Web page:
Karas Kustoms is well-known for their machined pens, including one of my favorites, the Fountain K. Not only is it wonderfully designed and manufactured, the anodization options are a great bonus. This grey finish is the best of the bunch in my opinion, and I have one with a silver section and fine nib to give away. Read the rules below and enter away!
Originally released by Kokuyo in 1959, it is a long-seller that is about to celebrate its 60th birthday. While it has been a long-time stalwart at construction sites, it is steadily gaining popularity with the general public for its handy size and sturdy build-quality. Its die-hard fans have even come up with a term for themselves - “Yacho-lers.”
What I want to highlight here is how this is an excellent notebook even for an office environment. I have a job at a large corporation (known in Japan as a “salary-man”), as far as can be from a construction site, but I still find it to be an excellent carry-everywhere notebook for my work. Let’s start by taking a look at the specs of the Sokuryo-Yacho.
This is a slim size that fits nicely in a jacket pocket. Its dimensions are 165mm (6.6”) x 95mm (3.8”) x 6mm (0.24”), which is roughly the width of American Field Notes, but about an inch taller.
It fits easily in a suit pocket, and won’t add any bulk when carried with your planner or other notebooks. I particularly like how thin it is.
The cover is thick cardboard imprinted with a cloth-like texture. It has a sturdy no-frills aesthetic.
The hard cover is sturdy enough to give you plenty of stability to write while standing.
The paper is high quality fine paper that handles fountain pens with ease. The paper is easy to turn and has a nice smooth surface. I feel 40 sheets (80 pages) is just the right amount, neither too thick nor too thin.
Three different layouts are provided for three different surveying use cases: Level, Transit, and Sketch Book.
The most popular layout for the general public seems to be the “SKETCH BOOK”, which offers a 3mm grid. The simplicity of the design offers great freedom and versatility. Let me show some of the ways I like to use them.
Since this easily fits in my jacket pocket and is thin enough to be carried with other notebooks, it is great as a dedicated To-do list notebook that can be carried everywhere.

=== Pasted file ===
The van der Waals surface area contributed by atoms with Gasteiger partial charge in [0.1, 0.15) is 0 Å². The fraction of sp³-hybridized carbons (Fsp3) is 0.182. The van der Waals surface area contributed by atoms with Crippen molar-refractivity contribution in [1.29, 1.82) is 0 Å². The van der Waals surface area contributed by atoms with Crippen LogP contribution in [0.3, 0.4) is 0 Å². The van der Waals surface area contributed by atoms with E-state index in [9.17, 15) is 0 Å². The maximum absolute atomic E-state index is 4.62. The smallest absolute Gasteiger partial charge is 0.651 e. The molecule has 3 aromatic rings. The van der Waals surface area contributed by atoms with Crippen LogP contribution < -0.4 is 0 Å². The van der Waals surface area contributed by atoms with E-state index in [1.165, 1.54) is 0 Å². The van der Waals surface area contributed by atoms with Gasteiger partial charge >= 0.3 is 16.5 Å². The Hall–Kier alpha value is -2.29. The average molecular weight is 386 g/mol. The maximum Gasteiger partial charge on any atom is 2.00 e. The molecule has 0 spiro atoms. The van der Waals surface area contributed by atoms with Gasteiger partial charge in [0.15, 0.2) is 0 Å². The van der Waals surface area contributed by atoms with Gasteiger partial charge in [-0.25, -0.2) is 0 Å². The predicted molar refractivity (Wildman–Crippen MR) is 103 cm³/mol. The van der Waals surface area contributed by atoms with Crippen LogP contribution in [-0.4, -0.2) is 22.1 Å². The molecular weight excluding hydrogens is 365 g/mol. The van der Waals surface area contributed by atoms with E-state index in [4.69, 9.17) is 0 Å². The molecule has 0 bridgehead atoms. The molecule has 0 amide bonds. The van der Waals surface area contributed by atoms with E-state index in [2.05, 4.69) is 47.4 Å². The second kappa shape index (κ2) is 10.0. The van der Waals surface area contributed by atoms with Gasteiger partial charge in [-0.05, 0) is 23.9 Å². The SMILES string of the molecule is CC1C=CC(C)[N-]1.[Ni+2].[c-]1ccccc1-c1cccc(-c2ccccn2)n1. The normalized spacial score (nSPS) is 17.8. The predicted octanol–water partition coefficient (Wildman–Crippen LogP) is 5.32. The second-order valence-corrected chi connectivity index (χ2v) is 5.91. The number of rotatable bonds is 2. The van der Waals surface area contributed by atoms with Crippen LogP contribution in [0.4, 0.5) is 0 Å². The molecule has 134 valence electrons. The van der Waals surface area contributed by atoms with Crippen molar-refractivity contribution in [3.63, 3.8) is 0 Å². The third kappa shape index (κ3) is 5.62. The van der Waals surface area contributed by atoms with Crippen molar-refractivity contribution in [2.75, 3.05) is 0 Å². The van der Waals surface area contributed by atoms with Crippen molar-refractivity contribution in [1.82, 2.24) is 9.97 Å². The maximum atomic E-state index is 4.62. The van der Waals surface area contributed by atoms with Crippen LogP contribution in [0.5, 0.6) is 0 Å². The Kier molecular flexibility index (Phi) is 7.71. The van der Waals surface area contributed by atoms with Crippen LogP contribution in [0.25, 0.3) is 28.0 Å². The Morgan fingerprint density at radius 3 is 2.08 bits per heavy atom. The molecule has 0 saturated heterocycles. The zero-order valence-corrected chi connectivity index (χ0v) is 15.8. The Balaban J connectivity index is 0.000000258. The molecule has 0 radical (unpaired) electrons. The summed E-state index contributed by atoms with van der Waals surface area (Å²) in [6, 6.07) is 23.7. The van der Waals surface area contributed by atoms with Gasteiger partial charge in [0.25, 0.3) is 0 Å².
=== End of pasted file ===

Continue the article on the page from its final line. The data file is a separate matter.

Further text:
It can even be used as a highly portable bullet journal.
I also like to carry one around as a notebook to collect ideas I have when I’m out and about. Such moments of brilliance can easily get lost if buried in my regular notebooks, so I like having a dedicated notebook for this.
You can even slip it into the cover of your planner.
Given its size and versatility on the go, this is a great notebook to capture small snippets of information and even advice you get from your boss and colleagues. As you burn through them with nuggets of wisdom, I recommend you number them sequentially before your archive them. Looking back, they will serve as a visual reminder of how much experience you have gained over the years, boosting your confidence at work.
This is a simple, yet versatile, all-around notebook. I can guarantee that it will come in handy at the workplace.
- People who need to take a lot of notes at work.
- People who tend to lose their T0-do lists.
- People who need to better organize their random ideas scattered in several notebooks.
- Young people who have a lot they need to learn at their new jobs.
Information: Sokuryo-Yacho, Kokuyo
(This article was originally written for GetNavi.jp and modified for republishing.)
Sorry I'm a little late this week gang! Maybe I could use a Leuchtturm1917’s Some Lines A Day Journal to keep me in line? I hope the winner of this giveaway can put it to good use too.
Congrats Melody! I've sent you an email to collect your shipping address. Stay tuned for the next one on Tuesday, as I keep the 52 Weeks of Giveaways rolling!